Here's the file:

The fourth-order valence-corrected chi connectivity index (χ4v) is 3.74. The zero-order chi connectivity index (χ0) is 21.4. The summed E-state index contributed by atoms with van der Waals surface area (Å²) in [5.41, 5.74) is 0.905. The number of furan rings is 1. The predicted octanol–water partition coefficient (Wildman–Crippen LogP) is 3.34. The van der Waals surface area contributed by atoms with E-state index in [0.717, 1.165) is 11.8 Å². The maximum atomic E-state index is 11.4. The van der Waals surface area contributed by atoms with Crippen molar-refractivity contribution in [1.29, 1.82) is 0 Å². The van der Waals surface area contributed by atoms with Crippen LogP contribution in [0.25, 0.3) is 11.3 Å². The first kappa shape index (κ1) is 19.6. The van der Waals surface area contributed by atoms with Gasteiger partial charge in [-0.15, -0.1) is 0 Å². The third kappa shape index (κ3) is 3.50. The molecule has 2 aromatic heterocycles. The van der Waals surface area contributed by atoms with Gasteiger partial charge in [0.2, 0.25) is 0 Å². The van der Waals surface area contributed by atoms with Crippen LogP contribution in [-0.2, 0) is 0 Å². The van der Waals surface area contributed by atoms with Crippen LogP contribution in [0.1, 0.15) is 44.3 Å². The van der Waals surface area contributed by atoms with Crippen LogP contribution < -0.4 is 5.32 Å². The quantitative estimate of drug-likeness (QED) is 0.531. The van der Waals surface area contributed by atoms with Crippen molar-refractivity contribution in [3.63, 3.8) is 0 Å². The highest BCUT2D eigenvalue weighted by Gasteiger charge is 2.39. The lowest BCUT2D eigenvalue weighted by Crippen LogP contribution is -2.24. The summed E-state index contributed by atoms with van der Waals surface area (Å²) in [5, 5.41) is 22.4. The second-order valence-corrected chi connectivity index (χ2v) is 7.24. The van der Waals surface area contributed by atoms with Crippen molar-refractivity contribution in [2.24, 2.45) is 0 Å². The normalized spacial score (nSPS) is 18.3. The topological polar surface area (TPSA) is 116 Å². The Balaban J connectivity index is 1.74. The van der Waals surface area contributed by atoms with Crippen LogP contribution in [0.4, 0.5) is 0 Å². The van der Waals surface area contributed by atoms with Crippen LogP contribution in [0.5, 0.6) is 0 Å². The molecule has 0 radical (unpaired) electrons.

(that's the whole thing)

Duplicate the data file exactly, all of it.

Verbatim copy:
The fourth-order valence-corrected chi connectivity index (χ4v) is 3.74. The zero-order chi connectivity index (χ0) is 21.4. The summed E-state index contributed by atoms with van der Waals surface area (Å²) in [5.41, 5.74) is 0.905. The number of furan rings is 1. The predicted octanol–water partition coefficient (Wildman–Crippen LogP) is 3.34. The van der Waals surface area contributed by atoms with E-state index in [0.717, 1.165) is 11.8 Å². The maximum atomic E-state index is 11.4. The van der Waals surface area contributed by atoms with Crippen molar-refractivity contribution in [1.29, 1.82) is 0 Å². The van der Waals surface area contributed by atoms with Crippen LogP contribution in [0.25, 0.3) is 11.3 Å². The first kappa shape index (κ1) is 19.6. The van der Waals surface area contributed by atoms with Gasteiger partial charge in [-0.15, -0.1) is 0 Å². The third kappa shape index (κ3) is 3.50. The molecule has 2 aromatic heterocycles. The van der Waals surface area contributed by atoms with Gasteiger partial charge in [0.2, 0.25) is 0 Å². The van der Waals surface area contributed by atoms with Crippen LogP contribution in [-0.2, 0) is 0 Å². The van der Waals surface area contributed by atoms with Crippen LogP contribution in [0.1, 0.15) is 44.3 Å². The van der Waals surface area contributed by atoms with Crippen LogP contribution < -0.4 is 5.32 Å². The quantitative estimate of drug-likeness (QED) is 0.531. The van der Waals surface area contributed by atoms with Crippen molar-refractivity contribution in [3.63, 3.8) is 0 Å². The highest BCUT2D eigenvalue weighted by Gasteiger charge is 2.39. The lowest BCUT2D eigenvalue weighted by Crippen LogP contribution is -2.24. The summed E-state index contributed by atoms with van der Waals surface area (Å²) in [5, 5.41) is 22.4. The second-order valence-corrected chi connectivity index (χ2v) is 7.24. The van der Waals surface area contributed by atoms with Crippen molar-refractivity contribution in [2.24, 2.45) is 0 Å². The normalized spacial score (nSPS) is 18.3. The topological polar surface area (TPSA) is 116 Å². The Balaban J connectivity index is 1.74. The van der Waals surface area contributed by atoms with Crippen LogP contribution in [0.4, 0.5) is 0 Å². The van der Waals surface area contributed by atoms with Crippen LogP contribution in [0.5, 0.6) is 0 Å². The molecule has 0 radical (unpaired) electrons.